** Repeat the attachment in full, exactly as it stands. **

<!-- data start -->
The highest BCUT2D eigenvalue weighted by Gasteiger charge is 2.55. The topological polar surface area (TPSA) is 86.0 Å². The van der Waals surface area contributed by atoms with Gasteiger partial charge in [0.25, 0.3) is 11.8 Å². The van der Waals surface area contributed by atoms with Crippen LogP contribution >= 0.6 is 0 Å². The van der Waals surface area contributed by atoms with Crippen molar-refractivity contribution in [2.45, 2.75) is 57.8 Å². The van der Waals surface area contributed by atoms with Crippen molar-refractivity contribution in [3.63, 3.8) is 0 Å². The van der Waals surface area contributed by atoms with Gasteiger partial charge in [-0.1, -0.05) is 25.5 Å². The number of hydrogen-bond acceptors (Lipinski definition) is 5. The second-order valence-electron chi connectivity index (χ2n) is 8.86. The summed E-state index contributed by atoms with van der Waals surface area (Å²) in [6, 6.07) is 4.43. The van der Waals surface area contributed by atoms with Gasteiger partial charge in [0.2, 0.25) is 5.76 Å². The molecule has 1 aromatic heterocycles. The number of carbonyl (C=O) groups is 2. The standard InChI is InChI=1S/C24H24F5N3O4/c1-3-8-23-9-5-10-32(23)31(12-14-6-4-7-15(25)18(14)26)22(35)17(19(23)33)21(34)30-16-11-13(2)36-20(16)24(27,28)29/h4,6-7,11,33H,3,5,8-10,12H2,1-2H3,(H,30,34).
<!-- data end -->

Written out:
The highest BCUT2D eigenvalue weighted by Gasteiger charge is 2.55. The topological polar surface area (TPSA) is 86.0 Å². The van der Waals surface area contributed by atoms with Gasteiger partial charge in [0.25, 0.3) is 11.8 Å². The van der Waals surface area contributed by atoms with Crippen LogP contribution >= 0.6 is 0 Å². The van der Waals surface area contributed by atoms with Crippen molar-refractivity contribution in [2.45, 2.75) is 57.8 Å². The van der Waals surface area contributed by atoms with Crippen molar-refractivity contribution in [3.63, 3.8) is 0 Å². The van der Waals surface area contributed by atoms with Gasteiger partial charge in [-0.1, -0.05) is 25.5 Å². The number of hydrogen-bond acceptors (Lipinski definition) is 5. The second-order valence-electron chi connectivity index (χ2n) is 8.86. The summed E-state index contributed by atoms with van der Waals surface area (Å²) in [6, 6.07) is 4.43. The van der Waals surface area contributed by atoms with Gasteiger partial charge in [0.2, 0.25) is 5.76 Å². The molecule has 1 aromatic heterocycles. The number of carbonyl (C=O) groups is 2. The standard InChI is InChI=1S/C24H24F5N3O4/c1-3-8-23-9-5-10-32(23)31(12-14-6-4-7-15(25)18(14)26)22(35)17(19(23)33)21(34)30-16-11-13(2)36-20(16)24(27,28)29/h4,6-7,11,33H,3,5,8-10,12H2,1-2H3,(H,30,34).